Planetary gas as a fraction of core mass vs. core mass (in Earth masses). There are clear transitions in the simulation data, described by (A,B,C,D) in the text above.
Figure 2. The resulting GCR given an initial core mass and time available for accretion. Each point is one planet formation simulation, and darker colors indicate that the core formed later in the disk’s lifetime. The regions A,B,C,D are described in the text. (Modified from Figure 6 in the paper)

Figure 2 shows the wide variety of planets that can be formed given an initial core mass and time available for gas accretion. In particular, more massive cores can span the full GCR range depending on when they formed, becoming gas-rich or gas-poor planets. Conversely, low mass cores will only ever become gas-poor planets. This provides a potential explanation for why metal-rich solar systems with more massive elements appear to host a wider variety of planets.

The Gassy Conclusion

Today’s paper is the first study that is consistent with observations across all core mass ranges. Furthermore, Lee shows the importance of including the fluid interactions between the planet’s atmosphere and the gas disk, resolving the discrepancy between the expected and observed number of sub-Saturns. As both observational and computational techniques improve, we will move closer to a comprehensive and complete description of planet formation.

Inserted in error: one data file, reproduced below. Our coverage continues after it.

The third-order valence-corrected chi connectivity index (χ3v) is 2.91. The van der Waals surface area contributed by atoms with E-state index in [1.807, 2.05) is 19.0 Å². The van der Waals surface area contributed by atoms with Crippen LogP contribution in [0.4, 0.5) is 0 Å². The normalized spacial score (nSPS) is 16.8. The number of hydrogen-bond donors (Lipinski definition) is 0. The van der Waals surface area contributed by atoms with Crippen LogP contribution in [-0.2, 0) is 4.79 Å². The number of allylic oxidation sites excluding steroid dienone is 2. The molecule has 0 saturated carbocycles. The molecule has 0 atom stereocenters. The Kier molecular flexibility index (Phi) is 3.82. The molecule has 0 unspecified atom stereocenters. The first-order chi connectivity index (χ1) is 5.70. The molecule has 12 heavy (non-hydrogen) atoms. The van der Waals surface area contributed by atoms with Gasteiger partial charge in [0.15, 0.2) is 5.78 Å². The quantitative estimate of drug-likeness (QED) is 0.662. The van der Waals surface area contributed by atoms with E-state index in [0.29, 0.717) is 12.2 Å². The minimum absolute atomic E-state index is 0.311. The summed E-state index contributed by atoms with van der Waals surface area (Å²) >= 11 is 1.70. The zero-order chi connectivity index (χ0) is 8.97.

About Stephanie (Hamilton) Deppe

Stephanie is a physics PhD graduate of and former NSF graduate fellow at the University of Michigan. For her research, she studied the orbits of the small bodies beyond Neptune in order learn more about the Solar System's formation and evolution. As an additional perk, she gets to discover many more of these small bodies using a fancy new camera developed by the Dark Energy Survey Collaboration. She's now a content strategist with the Rubin Observatory Education and Public Outreach team. When she gets a spare minute, she likes to read sci-fi books, binge TV shows, write about her travels or new science results, or force her cat to cuddle with her.